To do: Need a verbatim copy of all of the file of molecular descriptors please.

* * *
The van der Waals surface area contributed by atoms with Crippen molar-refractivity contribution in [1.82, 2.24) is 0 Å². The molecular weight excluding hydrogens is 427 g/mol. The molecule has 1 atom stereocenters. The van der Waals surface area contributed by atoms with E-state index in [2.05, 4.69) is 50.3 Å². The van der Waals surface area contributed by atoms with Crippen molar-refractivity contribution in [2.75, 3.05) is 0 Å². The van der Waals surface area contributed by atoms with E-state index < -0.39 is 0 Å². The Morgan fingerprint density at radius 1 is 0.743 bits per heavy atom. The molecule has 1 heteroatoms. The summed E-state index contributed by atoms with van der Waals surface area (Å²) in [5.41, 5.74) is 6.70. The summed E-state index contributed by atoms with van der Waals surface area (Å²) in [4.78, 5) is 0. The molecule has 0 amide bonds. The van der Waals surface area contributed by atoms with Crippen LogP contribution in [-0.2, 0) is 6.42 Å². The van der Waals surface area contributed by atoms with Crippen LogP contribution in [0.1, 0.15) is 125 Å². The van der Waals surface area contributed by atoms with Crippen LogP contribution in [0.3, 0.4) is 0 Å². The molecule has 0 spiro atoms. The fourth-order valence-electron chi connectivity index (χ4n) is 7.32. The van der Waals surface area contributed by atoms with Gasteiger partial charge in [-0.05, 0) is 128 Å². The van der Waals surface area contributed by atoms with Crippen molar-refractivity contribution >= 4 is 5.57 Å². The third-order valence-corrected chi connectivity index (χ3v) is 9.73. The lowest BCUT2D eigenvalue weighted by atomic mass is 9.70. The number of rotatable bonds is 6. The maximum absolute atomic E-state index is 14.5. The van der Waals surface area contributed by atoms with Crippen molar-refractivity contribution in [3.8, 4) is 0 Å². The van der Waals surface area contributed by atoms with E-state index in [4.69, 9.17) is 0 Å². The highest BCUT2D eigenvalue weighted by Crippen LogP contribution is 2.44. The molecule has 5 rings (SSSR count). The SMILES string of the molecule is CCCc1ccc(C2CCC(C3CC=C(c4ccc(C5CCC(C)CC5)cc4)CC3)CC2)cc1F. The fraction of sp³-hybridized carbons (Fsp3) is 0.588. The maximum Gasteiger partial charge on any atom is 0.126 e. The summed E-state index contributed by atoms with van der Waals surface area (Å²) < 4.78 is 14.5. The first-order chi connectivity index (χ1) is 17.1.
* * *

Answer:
The van der Waals surface area contributed by atoms with Crippen molar-refractivity contribution in [1.82, 2.24) is 0 Å². The molecular weight excluding hydrogens is 427 g/mol. The molecule has 1 atom stereocenters. The van der Waals surface area contributed by atoms with E-state index in [2.05, 4.69) is 50.3 Å². The van der Waals surface area contributed by atoms with Crippen molar-refractivity contribution in [2.75, 3.05) is 0 Å². The van der Waals surface area contributed by atoms with E-state index < -0.39 is 0 Å². The Morgan fingerprint density at radius 1 is 0.743 bits per heavy atom. The molecule has 1 heteroatoms. The summed E-state index contributed by atoms with van der Waals surface area (Å²) in [5.41, 5.74) is 6.70. The summed E-state index contributed by atoms with van der Waals surface area (Å²) in [4.78, 5) is 0. The molecule has 0 amide bonds. The van der Waals surface area contributed by atoms with Crippen LogP contribution in [-0.2, 0) is 6.42 Å². The van der Waals surface area contributed by atoms with Crippen LogP contribution in [0.1, 0.15) is 125 Å². The van der Waals surface area contributed by atoms with Crippen LogP contribution in [0.3, 0.4) is 0 Å². The molecule has 0 spiro atoms. The fourth-order valence-electron chi connectivity index (χ4n) is 7.32. The van der Waals surface area contributed by atoms with Gasteiger partial charge in [-0.05, 0) is 128 Å². The van der Waals surface area contributed by atoms with Crippen molar-refractivity contribution >= 4 is 5.57 Å². The third-order valence-corrected chi connectivity index (χ3v) is 9.73. The lowest BCUT2D eigenvalue weighted by atomic mass is 9.70. The number of rotatable bonds is 6. The maximum absolute atomic E-state index is 14.5. The van der Waals surface area contributed by atoms with Crippen molar-refractivity contribution in [3.8, 4) is 0 Å². The van der Waals surface area contributed by atoms with E-state index in [4.69, 9.17) is 0 Å². The highest BCUT2D eigenvalue weighted by Crippen LogP contribution is 2.44. The molecule has 5 rings (SSSR count). The SMILES string of the molecule is CCCc1ccc(C2CCC(C3CC=C(c4ccc(C5CCC(C)CC5)cc4)CC3)CC2)cc1F. The fraction of sp³-hybridized carbons (Fsp3) is 0.588. The maximum Gasteiger partial charge on any atom is 0.126 e. The summed E-state index contributed by atoms with van der Waals surface area (Å²) < 4.78 is 14.5. The first-order chi connectivity index (χ1) is 17.1.